You recognize that your child doesn’t seem to be getting the test scores and grades that you think they should. They study, they seem to know the material when you talk to them, but for some reason their test scores and grades don’t seem to match…what gives?
While bad test scores combined with bad grades doesn’t mean that your child has a learning disability…it might be time to investigate to make sure that one is not being overlooked at home or at school.
Some Typical Warning Signs
- They are very (aka “too”) social
- They are apathetic about a lot of things
- They are easily distracted or have focus issues
- All they care about are sports
- Poor attendance
- Would rather do anything but school (work)
- Negative teacher comments on their report card
1. Educate Yourself
There are many great resources online to help learn more about the specific learning and processing disorders that affect our children. A great starting point is the Learning Disabilities Association of America website. They have a great primer on the most common learning disabilities that only take a few minutes to read. They are chock full of warning signs and many times you will find it sounds like they are writing about your child. A great place to start is their New to Learning Disabilities page.
2. Contact Your School Counselor
If you find that there are one or more disorders that you think your child might be working with, the next step is to contact your child’s school counselor and set a time to review what services the school may offer to help diagnose a potential learning disability. For some learning disorders, you may be able to contact your child’s pediatrician to have him or her evaluated. This may be the least expensive option as using a specialist can be pricey.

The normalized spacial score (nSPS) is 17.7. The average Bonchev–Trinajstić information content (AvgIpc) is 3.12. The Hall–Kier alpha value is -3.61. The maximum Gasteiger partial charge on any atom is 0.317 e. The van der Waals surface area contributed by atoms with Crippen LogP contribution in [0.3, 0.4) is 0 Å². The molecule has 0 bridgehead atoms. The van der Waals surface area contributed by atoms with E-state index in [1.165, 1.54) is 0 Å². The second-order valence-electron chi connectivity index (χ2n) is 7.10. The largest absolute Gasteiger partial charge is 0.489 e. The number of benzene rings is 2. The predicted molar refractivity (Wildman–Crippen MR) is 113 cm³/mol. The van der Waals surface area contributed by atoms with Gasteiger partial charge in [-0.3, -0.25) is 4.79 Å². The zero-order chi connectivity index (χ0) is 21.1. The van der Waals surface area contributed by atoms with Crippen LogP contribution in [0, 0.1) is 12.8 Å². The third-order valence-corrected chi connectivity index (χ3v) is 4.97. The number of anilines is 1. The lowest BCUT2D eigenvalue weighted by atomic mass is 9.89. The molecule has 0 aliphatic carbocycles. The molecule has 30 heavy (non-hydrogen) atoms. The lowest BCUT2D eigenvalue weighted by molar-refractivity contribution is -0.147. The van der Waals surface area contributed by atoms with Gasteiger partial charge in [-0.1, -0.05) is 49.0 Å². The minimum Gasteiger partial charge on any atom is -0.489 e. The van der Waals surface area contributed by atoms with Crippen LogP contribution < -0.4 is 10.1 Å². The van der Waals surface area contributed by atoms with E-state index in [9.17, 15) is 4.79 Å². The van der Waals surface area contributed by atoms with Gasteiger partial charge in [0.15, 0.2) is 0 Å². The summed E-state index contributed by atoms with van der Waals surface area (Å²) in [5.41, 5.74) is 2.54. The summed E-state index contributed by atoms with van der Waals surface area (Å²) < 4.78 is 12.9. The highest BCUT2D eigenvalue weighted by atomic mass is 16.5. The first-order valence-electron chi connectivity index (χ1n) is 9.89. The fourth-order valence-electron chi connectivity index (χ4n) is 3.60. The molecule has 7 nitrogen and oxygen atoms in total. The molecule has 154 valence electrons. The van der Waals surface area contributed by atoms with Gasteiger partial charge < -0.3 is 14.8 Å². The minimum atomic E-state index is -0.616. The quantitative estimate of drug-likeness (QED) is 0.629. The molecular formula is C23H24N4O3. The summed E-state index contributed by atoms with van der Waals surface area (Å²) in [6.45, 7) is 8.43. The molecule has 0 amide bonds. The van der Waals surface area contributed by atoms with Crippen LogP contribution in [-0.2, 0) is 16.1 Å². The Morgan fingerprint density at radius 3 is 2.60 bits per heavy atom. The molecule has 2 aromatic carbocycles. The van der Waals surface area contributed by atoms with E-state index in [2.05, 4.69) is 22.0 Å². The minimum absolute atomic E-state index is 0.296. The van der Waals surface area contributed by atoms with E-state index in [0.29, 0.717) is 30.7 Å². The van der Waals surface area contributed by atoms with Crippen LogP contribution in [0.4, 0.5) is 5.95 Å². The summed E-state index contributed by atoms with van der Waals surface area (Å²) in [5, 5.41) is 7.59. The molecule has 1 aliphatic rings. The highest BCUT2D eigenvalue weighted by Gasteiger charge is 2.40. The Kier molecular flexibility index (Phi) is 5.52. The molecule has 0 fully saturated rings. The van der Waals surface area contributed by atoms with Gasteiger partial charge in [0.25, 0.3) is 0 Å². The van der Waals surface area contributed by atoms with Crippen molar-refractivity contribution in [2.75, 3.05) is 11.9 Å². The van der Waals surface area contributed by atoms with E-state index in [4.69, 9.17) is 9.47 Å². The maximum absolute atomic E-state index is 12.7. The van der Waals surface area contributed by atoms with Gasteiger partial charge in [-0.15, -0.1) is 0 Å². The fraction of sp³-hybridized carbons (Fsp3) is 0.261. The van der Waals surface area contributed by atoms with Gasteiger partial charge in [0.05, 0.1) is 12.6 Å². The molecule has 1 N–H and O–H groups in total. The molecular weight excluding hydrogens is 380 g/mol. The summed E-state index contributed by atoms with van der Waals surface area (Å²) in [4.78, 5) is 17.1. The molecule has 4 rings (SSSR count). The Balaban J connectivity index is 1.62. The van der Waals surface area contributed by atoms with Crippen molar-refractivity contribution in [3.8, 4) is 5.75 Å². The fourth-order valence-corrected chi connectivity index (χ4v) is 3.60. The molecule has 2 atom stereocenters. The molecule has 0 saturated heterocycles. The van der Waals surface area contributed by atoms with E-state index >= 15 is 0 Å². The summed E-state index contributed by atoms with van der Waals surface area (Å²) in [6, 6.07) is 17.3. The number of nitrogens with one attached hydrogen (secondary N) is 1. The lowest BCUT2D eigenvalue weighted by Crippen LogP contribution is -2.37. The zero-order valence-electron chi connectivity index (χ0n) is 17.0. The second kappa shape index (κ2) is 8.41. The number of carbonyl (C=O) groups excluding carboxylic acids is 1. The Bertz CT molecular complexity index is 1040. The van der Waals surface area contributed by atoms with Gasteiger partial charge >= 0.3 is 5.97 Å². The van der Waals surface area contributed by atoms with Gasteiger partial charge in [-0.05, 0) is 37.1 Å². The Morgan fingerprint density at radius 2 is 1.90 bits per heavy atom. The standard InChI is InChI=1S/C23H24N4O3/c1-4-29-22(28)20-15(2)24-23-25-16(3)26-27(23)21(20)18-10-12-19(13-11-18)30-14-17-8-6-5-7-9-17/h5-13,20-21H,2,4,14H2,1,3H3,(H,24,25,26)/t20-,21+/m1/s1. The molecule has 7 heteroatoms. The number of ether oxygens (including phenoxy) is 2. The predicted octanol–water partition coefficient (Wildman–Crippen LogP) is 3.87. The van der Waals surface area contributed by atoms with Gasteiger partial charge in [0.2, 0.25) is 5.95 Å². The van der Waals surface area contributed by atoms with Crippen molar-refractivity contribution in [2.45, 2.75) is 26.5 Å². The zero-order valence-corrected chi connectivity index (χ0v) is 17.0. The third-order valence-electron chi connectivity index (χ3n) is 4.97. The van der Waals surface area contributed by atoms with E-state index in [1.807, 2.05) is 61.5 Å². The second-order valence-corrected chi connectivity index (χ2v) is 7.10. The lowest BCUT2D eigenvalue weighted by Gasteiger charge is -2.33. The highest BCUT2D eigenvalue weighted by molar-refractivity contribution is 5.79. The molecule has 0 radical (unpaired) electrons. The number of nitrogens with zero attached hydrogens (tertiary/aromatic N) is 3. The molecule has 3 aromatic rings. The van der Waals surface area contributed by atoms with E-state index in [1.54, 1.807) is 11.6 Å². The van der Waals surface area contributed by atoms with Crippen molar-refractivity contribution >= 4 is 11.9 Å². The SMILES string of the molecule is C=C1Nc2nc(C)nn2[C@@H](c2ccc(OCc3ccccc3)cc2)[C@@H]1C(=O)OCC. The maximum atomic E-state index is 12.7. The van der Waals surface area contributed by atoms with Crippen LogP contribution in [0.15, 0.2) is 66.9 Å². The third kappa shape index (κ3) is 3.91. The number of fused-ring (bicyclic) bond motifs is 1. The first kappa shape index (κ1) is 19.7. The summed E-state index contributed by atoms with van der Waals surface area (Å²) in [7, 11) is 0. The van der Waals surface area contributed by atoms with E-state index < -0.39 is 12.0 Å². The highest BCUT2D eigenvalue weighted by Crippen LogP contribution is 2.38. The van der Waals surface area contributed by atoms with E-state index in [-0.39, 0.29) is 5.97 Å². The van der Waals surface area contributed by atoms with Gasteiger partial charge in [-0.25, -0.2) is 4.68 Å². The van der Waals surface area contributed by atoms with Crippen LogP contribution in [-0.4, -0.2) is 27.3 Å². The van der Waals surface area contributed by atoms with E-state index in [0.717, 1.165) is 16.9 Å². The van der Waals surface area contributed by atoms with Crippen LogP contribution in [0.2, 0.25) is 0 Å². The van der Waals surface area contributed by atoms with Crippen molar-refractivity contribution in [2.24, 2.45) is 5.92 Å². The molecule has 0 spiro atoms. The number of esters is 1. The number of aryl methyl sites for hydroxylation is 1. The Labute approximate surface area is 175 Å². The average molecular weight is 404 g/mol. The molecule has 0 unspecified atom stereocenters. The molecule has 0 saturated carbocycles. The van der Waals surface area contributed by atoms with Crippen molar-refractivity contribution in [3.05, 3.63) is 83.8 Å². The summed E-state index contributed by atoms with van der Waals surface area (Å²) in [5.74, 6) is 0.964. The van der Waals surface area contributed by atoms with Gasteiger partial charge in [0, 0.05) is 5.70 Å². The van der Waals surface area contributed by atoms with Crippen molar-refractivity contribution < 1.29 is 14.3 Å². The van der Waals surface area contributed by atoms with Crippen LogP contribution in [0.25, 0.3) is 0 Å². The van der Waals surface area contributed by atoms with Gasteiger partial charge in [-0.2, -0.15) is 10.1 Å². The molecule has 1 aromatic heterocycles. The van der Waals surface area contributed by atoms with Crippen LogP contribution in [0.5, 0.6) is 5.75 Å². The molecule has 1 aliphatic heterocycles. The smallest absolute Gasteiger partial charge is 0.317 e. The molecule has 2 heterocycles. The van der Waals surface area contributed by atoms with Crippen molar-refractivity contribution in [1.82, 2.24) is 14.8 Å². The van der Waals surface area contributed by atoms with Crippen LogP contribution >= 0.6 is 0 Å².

3. Find a Trusted Advisor
If your child is diagnosed with one or more learning disabilities it might make sense to find a specialist that you and your child are comfortable with. This can be a lot for both parents and children to make sense out of. Having a trusted advisor to help guide both of you can be invaluable.
4. Pursue Accommodations
Testing accommodations are available for many different learning disorders. Many other types of accommodations and modifications may be available to your child from your school as well. These should be discussed with your child’s school counselor or learn more about testing accommodations here.
Trust your intuition.
As parents we can sometimes doubt ourselves. Don’t. If you feel there might be a problem or a challenge, pursue it. There are many resources available today for students who are working with different learning challenges. It can make a huge difference in your child’s quality of life as well as your family’s. If you have any questions please feel free to ask.